Fields of rainfall rates, integrated water vapor (IWV), and marine surface wind speeds retrieved by the Special Sensor Microwave/Imager (SSM/I) during the intensive observational period 4 on 4 January 1989 of the Experiment on Rapidly Intensifying Cyclones over the Atlantic (ERICA) were analyzed. Subjectively analyzed and model-simulated frontal structures were used to examine the spatial relationship of the SSM/I observed fields to the rapidly intensifying storm and the associated fronts. Qualitative and quantitative comparisons of SSM/I retrievals with GOES imagery, conventional observations, and results produced from the Naval Research Laboratory's (NRL) limited-area numerical model were also made.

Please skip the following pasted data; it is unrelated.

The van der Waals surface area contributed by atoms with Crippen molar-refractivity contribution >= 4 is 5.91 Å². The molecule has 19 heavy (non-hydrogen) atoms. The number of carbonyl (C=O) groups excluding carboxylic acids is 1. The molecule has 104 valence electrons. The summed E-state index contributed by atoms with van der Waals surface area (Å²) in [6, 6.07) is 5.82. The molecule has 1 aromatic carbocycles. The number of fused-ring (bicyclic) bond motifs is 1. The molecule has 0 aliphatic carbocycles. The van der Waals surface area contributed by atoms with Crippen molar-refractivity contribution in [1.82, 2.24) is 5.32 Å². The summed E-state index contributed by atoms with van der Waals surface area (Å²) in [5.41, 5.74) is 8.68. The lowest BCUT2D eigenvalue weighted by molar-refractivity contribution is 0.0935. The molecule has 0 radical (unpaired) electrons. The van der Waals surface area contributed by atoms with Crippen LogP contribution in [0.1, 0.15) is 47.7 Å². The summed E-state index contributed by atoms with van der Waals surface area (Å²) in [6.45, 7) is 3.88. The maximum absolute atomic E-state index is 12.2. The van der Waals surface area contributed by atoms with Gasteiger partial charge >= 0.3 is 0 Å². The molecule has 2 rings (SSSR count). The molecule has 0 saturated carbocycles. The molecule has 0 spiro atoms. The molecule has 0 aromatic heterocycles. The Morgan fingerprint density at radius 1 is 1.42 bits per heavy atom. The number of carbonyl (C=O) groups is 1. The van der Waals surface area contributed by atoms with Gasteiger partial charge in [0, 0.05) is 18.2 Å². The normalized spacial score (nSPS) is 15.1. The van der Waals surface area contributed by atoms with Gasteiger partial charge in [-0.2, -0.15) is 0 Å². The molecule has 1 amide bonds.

SSM/I rainfall was found along the cold and warm fronts, with heavy precipitation within frontal bands. The spatial pattern and characteristics of SSM/I precipitation closely resembled those simulated by the model. Both the warm and the cold front were found to be located near the area of the strongest gradient in IWV. In the warm sector, areas of IWV greater than 40 mm were found, an amount supported by model simulations. Both SSM/I rain rate and IWV distribution were found to be useful in locating the cold and warm fronts. There was good agreement on the relationship of frontal locations to the precipitation patterns and IWV gradients. Most of the high-wind area near the storm center was obscured by clouds for marine surface wind retrieval. SSM/I-retrieved marine surface winds outside the cloud shield (flag 0) were compared to ship- and buoy-reported winds. It was found that the retrieved wind estimates were within 0–3 m s−1 of in situ observation over areas of slow wind shifts. The errors became larger in regions of rapid wind shifts.